[f_minor] GG - The Acoustic Orchestrations - Scriabin & Sibelius
tlcdma2004 at gmail.com
Mon Jul 1 06:03:50 MDT 2013
It would be wonderful to find that *gem*.
Glenn has been my hero since I was a small boy.
As a child, I played along w/his Inventions recording.
I own every book; biography; CD; video/DVD.
When something new comes out, I buy it.
Of course, I read your bio on Glenn & last night,
while getting over jet lag I enjoyed watching the
How fortunate for you that you knew Glenn.
I wish I could claim the same.
On Fri, Jun 28, 2013 at 4:52 PM, Kevin Bazzana <kevinbazzana at shaw.ca> wrote:
> I can belatedly add a bit of (ultimately frustrating) information to
> Jörgen’s post. He is correct that GG never released “acoustic
> orchestrations” of Scriabin’s *Désir* and *Caresse dansée*, but this
> needs to be clarified: Unlike the Scriabin Fifth Sonata (recorded 1970 in
> New York), *Désir* and *Caresse dansée* were recorded in 1972 in Toronto,
> and they were not recorded using “acoustic orchestration,” just with
> conventional miking. (GG himself released them during his lifetime in the
> *Silver Jubilee Album*, so if they had been recorded using “acoustic
> orchestration” he could have—and certainly would have—released them as
> such.) But during the staged recording session in Monsaingeon’s 1974 TV
> series, he did indeed record *Désir* and *Caresse dansée* using 4 ranks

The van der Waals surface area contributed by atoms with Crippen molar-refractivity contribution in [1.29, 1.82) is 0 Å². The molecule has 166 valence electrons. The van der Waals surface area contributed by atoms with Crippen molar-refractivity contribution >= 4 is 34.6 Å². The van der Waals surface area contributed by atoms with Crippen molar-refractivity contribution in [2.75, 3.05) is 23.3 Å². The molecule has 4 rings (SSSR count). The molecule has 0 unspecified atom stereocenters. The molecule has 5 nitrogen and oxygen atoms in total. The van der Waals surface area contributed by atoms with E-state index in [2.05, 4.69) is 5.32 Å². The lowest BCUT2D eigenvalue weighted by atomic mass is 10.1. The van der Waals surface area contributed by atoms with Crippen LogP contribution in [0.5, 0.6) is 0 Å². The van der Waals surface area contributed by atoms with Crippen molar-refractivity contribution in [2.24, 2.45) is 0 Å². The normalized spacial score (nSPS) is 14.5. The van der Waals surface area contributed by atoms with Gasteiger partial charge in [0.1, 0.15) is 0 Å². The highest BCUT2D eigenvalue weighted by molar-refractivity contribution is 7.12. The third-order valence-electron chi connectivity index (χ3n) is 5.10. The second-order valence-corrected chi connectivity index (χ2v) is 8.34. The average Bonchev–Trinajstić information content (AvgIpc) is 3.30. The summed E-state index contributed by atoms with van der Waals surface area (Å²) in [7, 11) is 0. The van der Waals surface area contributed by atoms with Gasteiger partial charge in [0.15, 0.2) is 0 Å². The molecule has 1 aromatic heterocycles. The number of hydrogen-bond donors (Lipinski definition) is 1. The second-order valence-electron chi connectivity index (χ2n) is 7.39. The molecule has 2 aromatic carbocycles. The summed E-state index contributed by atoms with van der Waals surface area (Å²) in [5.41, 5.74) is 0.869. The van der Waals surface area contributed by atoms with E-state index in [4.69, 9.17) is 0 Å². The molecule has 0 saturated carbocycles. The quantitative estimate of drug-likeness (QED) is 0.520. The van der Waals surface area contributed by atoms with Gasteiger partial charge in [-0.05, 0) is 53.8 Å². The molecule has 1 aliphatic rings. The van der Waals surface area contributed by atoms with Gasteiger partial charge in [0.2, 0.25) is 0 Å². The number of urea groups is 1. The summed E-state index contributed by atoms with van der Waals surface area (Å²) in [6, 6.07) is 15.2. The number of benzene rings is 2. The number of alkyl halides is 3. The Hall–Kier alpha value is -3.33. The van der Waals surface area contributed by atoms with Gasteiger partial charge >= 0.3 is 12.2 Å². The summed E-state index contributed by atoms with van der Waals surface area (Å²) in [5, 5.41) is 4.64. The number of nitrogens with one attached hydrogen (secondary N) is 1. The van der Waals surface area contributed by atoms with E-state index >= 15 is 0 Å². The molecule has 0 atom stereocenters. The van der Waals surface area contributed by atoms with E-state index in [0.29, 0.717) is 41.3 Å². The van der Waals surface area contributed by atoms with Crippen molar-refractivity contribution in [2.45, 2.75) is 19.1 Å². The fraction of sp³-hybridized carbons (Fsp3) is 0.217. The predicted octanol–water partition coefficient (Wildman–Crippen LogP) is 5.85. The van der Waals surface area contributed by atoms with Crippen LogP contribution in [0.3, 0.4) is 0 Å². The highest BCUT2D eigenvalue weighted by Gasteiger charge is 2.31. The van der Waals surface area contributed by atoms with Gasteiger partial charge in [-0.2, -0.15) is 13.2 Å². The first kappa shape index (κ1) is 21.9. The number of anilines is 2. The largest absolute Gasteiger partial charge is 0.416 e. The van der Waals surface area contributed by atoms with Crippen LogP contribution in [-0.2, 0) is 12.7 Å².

> of mikes on 8-track tape, and is shown doing a provisional “acoustic
> orchestration” in the studio afterward, with Lorne Tulk. So the question
> is: Where is *that* tape? Where is the multi-track tape GG made in front
> of Monsaingeon’s cameras? I don’t know, and apparently no one else does,
> either. When I was writing my Gould biography, and on some other occasions,
> I have tried to find out—scoured the Canadian national library’s online
> Gould database, inquired with the audio people at the library, asked Lorne
> himself, etc.—but apparently no one knows where this tape is, including
> Théberge, with whom I discussed this; in his liner notes for his Sony
> Classical release, he writes that these tapes “appear to have been lost
> forever.” That seems unlikely and highly uncharacteristic; Gould was such a
> packrat about such things. I persist in believing that the tape survives
> somehow, presumably among his effects in Ottawa, perhaps mislabeled (by him
> or someone else) or otherwise “hiding,” though I am only guessing (and
> hoping) here. Anyway, since the 1974 multi-track TV version of* Désir*and
> *Caresse dansée *is currently lost (forever or otherwise), we have to
> make do with Théberge’s speculative “orchestration” of the 1972 recording.
> Kevin Bazzana****
> ** **
Tony Cimino, DMA
Brooklyn Conservatory of Music
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